Oswald Ormsby? The response is the same at the small hotel we check into, a faded colonial edifice, looking out over a riverboat tours replica sidewheel steamer, the mainstay of the boutique tourism industry in this tiny country. Yes, they say at the front desk of the hotel, they know of him. But no, never seen him. Yes, they know his castle is two hours’ drive that way. It’s even marked on the tourist map. Next to the icon, there's an over-sticker on the map, that says Private - do not visit.
The journalist’s sense of wonderment is charming. He insists on taking a picture of my hands holding that map. As I am looking down, I see he wears old, well-worn shoes, the only shabby aspect of him so far.
We head out to my father’s place first thing next morning. We stop, at a rickety wooden bridge, for a breakfast of fruit juice and hotel sandwiches. We sit on a picnic bench thick with 1,000 layers of dark green paint. The surrounding forest is awash with birdsong. The river at our feet slides silently, deeply, tropically.
Without warning, he bends over sharply, and vomits a spray of rubbery omelette remnants over my shoes, his shoes. Covers his mouth and nose with prayer-shaped hands. Eyes plead apology.
Good thing there’s a river to wash in, I say.
I take over driving. We sweep past the hand-splashed Keep Away! sign at the gate. Past another that says I mean it, dolts!
The roadway has grass knee-high in the middle, between the tyre tracks, brushing the underside of the car with what could be a reassuring sibilance. Sweeping into view, the grand citadel of outsider art is looking shabby, half forgotten.
As if the jungle is claiming it back faster than he can create it. (I have only seen it in rare photographs, but still, it appears as an essay in entropy, a rotten dream backsliding. But then, you could say that is my prejudice.) The writer is all alert, his breakfast blitz-puke seemingly forgotten.
There seems to be no life at the place. I walk around. Ugly mosaics stare at me. Concrete gargoyles cackle silently. Strange weathervanes sit crooked, rusted stuck, oblivious to the wind. A dark grey bird sits on one spire. It calls in a harsh groan, repetitively. It sounds like a private expletive. The sun breaks over the thick line of trees. A door with cracked window glass creaks.
I find Oswald in bed with a woman my age. They’re going at it like rabbits while three kids mutely squat by the door at the far side of the room, big eyes, sticky hair, running noses.
Things begin to happen faster.
He clambers out, wrinkly, naked, dripping.
I lose it. I swipe him furiously across his face with my travel bag. The clasp draws a jagged gash across his grey-bearded cheek. He bleeds, slowly at first, then profusely. I pant. The woman scurries out, gathering up the clothes and the children.
Euphie, says he, bewildered. He licks the blood streaming past his lips.
Oswald, I'm here. Still panting.
A semblance of order is restored. Oswald, who has always appreciated the unexpected, appears to enjoy the long interview with Dart. He raves on about his international importance as an ‘in-out-sider-artist’, the pre-eminent one within this absurdist self-made category. His rambling justification of why he has done nothing for five years (‘A Fast’, he calls it) is almost poignant.
The portrait taken of him, with soaked bandage, his untended ‘environment’ all around him, the grubby kids attached to his knees, I know will feature prominently in the articles.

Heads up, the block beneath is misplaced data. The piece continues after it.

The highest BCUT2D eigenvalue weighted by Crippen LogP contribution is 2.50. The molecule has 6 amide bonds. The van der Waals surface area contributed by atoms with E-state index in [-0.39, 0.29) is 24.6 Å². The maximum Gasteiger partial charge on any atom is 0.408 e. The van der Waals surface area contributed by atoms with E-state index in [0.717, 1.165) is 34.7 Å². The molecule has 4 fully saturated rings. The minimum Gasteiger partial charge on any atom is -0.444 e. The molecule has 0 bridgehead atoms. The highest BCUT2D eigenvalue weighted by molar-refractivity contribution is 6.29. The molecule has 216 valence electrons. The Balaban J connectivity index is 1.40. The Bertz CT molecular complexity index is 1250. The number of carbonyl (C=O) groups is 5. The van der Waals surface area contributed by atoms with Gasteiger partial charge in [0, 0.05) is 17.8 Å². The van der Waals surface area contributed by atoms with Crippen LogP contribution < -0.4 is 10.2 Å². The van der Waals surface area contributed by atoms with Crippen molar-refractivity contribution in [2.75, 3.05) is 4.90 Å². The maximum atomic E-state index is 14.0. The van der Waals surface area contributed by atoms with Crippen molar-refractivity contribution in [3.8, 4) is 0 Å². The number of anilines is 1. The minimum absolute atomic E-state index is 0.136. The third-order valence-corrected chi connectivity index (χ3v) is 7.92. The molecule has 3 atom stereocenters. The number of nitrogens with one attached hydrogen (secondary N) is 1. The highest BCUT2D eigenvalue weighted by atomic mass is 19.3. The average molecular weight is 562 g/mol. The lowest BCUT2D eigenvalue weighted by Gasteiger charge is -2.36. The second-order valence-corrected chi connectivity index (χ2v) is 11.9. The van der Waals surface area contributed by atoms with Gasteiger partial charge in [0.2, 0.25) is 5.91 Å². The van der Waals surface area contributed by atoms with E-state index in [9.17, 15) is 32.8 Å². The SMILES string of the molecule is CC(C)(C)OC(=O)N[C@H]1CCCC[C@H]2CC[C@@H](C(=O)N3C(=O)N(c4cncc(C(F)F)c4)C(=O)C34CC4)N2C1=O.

We stay for hours, all uneasy for me, but not so for Dart, the writer. The woman and I prepare a lunch, a kind of paella. She speaks no English, I none of her native tongue. I see she is pregnant. I look. She nods, yes.
What to say to my father? There is nothing to say. I only hope – silently – that Dart has taken enough photos. (Later I will look at each one intently, from the pile of prints Dart will send me, before destroying them one-by-one. I keep only one image of the woman and the children.)
The tropical day comes to its short end. Rum for Oswald. Warm Coke for me and Dart and the kids.
We leave. Oswald says: That’s it. Bugger off. Don’t want to see you again. Slaps Dart on the shoulder, half playfully. The woman waves shyly.
He dares not touch me. He glances briefly at me. I note his eyes are a cold pale green. Don’t forget your sisters, he says. I fume about this for hours. But then, I knew I would be angry – at whatever he did, whatever he said. And whatever I did.
I drive back in the dark, headlights picking up whitened figures of forest animals crossing the road, and twice closer to the city, groups of drunken men weaving, waving machetes on rubbery arms. Dart says nothing for most of the drive back to the hotel.
We do not return to the castle. We do the river cruise to fill in the time. We see caimans in the water. They feed them raw meat to delight the tourists. Are we delighted? I don’t know. Dart shrugs. A chuckle from me – the first in days.
We fly out three days later. I remain consumed by rage. He is quiet.
We return to our civilised city. Despite the excitement of the successful encounter (from his perspective anyway), Dart appears pale and sweaty. We part, fatigued, hardly registering, at the airport. Trains to separate destinations.
I hear from him three weeks later. A text that says:
Sorry about no contact. Am in hospital with
strange tropical disease.
Maybe that explains the spew.
Side effect = have lost my hearing.
They say it could come back.
Story going well.
Thanks for everything,
And, thirteen minutes later, another text:
May I see you again?